June 29, 2011.
Appeal from the Superior Court of Mendocino County, No. SCTM-CVG-05-94088, Jonathan M. Lehan, Judge.
Law Offices of Mark Basil Pappas, Mark Basil Pappas; Law Offices of Marianne F. Skipper and Marianne F. Skipper for Plaintiff and Appellant and for Intervener and Appellant.
Jone Lemos for Defendants and Respondents.
Plaintiff and intervener appeal from a judgment that granted defendants an implied easement for exclusive use of water from a well on plaintiff and intervener's property. We agree with the trial court that an implied easement exists under these facts, but further conclude that the scope of the easement granted to defendants is excessive, and reverse the judgment.
STATEMENT OF FACTS
Intervener Wayne Thorstrom and defendant Alan Thorstrom are brothers. This dispute between them is focused on the right to use water from a well constructed on property owned by their mother Evelyn Sallinen, and which upon her death passed to Wayne according to trust and estate instruments.
For the sake of clarity and convenience we will refer to Wayne and Alan Thorstrom, and their wives, Arlyne and Linda, respectively, by their first names. We will also refer to Evelyn Sallinen and her husband Walter Sallinen by their first names. We will refer to Wayne and Arlyne Thorstrom collectively as plaintiffs, and Alan and Linda Thorstrom collectively as defendants. We will refer to the other witnesses in the case by their last names.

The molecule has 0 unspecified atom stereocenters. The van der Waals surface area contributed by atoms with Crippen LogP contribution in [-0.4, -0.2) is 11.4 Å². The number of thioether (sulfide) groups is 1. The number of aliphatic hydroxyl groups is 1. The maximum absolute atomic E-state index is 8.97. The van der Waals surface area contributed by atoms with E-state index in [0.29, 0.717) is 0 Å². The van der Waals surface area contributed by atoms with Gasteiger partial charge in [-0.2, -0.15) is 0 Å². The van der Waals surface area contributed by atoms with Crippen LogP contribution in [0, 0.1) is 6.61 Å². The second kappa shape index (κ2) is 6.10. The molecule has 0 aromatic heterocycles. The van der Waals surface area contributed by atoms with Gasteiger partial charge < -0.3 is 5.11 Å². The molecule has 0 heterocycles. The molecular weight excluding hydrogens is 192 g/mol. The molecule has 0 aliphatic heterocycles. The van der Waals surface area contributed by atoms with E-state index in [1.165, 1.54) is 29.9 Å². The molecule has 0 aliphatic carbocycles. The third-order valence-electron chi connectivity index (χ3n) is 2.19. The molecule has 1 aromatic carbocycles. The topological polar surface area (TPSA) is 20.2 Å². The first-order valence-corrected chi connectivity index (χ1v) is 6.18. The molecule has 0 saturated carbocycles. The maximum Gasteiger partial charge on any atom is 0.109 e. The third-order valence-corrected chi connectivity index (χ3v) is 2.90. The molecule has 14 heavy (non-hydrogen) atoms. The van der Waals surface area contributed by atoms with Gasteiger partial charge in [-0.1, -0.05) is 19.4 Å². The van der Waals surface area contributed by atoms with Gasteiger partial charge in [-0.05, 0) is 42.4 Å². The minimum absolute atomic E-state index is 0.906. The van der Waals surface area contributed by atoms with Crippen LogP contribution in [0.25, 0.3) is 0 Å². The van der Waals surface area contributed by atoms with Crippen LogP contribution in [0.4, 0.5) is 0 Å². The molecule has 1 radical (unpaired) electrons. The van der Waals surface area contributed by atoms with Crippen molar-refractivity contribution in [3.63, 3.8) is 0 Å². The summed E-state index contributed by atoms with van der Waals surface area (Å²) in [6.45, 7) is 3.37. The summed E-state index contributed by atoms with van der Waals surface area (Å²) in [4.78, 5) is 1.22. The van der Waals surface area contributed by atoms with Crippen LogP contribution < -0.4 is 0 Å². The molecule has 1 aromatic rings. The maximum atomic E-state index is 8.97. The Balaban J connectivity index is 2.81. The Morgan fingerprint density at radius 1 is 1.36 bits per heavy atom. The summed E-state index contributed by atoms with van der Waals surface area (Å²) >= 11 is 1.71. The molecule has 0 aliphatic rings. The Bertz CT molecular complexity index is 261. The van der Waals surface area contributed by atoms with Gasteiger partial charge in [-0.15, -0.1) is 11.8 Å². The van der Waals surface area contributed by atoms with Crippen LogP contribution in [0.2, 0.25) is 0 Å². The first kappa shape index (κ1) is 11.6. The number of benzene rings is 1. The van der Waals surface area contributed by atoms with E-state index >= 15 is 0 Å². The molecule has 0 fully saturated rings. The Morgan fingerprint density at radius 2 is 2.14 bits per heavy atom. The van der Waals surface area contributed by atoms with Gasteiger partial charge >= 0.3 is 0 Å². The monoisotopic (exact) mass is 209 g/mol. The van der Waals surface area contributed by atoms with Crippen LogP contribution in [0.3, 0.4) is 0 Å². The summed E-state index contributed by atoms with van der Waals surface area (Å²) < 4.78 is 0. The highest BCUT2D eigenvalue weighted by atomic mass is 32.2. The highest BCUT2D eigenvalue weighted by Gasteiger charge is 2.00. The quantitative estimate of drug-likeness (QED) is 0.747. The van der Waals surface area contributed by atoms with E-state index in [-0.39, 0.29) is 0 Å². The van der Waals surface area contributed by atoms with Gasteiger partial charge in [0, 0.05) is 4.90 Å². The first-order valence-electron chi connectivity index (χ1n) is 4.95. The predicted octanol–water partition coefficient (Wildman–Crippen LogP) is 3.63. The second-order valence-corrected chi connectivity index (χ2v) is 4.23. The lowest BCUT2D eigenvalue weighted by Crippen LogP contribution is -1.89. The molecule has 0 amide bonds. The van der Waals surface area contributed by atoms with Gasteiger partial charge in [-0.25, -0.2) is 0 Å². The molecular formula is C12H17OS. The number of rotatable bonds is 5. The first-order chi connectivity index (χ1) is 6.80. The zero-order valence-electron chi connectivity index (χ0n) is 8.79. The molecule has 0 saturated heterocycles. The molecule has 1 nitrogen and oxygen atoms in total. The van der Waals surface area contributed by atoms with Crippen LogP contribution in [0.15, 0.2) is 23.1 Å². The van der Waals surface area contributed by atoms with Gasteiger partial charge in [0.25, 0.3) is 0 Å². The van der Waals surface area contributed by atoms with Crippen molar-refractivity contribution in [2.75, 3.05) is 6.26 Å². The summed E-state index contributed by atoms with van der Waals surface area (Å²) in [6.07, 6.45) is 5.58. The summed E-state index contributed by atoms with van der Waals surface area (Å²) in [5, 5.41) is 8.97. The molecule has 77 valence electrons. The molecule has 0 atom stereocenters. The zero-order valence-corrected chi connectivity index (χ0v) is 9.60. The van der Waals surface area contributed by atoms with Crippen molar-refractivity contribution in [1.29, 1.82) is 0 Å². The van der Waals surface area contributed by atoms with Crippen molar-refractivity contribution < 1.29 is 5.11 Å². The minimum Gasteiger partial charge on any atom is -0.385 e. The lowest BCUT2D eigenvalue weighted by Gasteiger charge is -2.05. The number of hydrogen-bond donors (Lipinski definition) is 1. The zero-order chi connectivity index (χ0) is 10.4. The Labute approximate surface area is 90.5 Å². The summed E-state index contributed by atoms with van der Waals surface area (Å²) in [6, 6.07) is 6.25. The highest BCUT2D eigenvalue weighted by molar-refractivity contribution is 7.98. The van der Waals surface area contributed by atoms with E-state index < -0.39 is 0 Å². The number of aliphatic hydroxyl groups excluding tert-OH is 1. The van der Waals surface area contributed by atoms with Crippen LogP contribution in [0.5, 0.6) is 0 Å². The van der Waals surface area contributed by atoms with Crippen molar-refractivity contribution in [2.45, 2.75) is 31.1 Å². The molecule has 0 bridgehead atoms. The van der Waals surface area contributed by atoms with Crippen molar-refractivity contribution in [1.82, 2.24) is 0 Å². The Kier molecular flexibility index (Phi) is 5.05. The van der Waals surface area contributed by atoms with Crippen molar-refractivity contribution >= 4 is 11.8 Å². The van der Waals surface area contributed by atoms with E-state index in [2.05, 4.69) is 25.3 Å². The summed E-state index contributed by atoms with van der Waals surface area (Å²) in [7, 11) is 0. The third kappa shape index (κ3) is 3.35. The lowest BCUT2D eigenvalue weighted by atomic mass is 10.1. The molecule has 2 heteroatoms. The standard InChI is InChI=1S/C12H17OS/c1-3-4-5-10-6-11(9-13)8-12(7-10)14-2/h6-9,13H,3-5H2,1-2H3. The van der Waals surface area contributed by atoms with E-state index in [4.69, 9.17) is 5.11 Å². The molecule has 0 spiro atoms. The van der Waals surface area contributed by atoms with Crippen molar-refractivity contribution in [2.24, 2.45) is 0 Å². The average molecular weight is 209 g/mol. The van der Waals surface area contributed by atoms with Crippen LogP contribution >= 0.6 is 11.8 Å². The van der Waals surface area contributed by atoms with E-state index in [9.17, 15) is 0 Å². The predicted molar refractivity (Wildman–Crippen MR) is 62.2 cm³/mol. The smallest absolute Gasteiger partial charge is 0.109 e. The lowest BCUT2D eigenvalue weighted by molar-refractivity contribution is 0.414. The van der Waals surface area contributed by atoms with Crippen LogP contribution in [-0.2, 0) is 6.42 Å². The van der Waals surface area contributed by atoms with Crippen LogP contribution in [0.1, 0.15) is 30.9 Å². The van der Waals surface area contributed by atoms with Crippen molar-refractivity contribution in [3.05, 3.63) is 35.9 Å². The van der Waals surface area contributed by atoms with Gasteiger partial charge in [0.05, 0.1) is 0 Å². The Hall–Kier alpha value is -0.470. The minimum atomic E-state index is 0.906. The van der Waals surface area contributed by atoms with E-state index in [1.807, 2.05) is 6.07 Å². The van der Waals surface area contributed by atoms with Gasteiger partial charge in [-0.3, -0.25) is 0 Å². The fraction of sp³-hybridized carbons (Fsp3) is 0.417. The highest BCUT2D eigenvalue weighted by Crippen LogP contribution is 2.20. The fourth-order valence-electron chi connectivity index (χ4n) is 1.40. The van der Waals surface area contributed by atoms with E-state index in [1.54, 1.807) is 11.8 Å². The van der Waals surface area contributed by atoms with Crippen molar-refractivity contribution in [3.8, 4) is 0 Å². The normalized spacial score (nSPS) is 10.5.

The property owned by Evelyn before her death in February of 2003 was divided into two legal parcels situated in Fort Bragg, California: a larger parcel of 7.2 acres at 29601 Sherwood Road, on which was located the family home, and a smaller parcel of 1.37 acres at 29575 Sherwood Road, where Evelyn built a home in 1968, which she occupied with her husband Walter until her death. Wayne and his wife Arlyne occupied the family home on the larger parcel (plaintiffs' parcel) continuously beginning in 1969. Alan moved away from the property and bought a house in Fort Bragg following his discharge from the Army in 1967. He thereafter visited his mother regularly but not frequently. After Evelyn died Alan and his wife Linda occupied the home on the smaller parcel (defendants' parcel).
Walter died in 1994.
Three wells were located on Evelyn's property. A very "old hand-dug well" about 12 to 15 feet deep and a pump house on plaintiffs' parcel provided good water, but would often "go dry." A well drilled on defendants' parcel in 1969 (the 1969 well) supplied Evelyn's water uses, which were exceedingly modest. Wayne and Arlyne were sometimes forced to use Evelyn's 1969 well for their source of water when their old well was dry. According to Wayne, he inspected the 1969 well pump regularly; it continued to function properly to provide Evelyn with water until her death.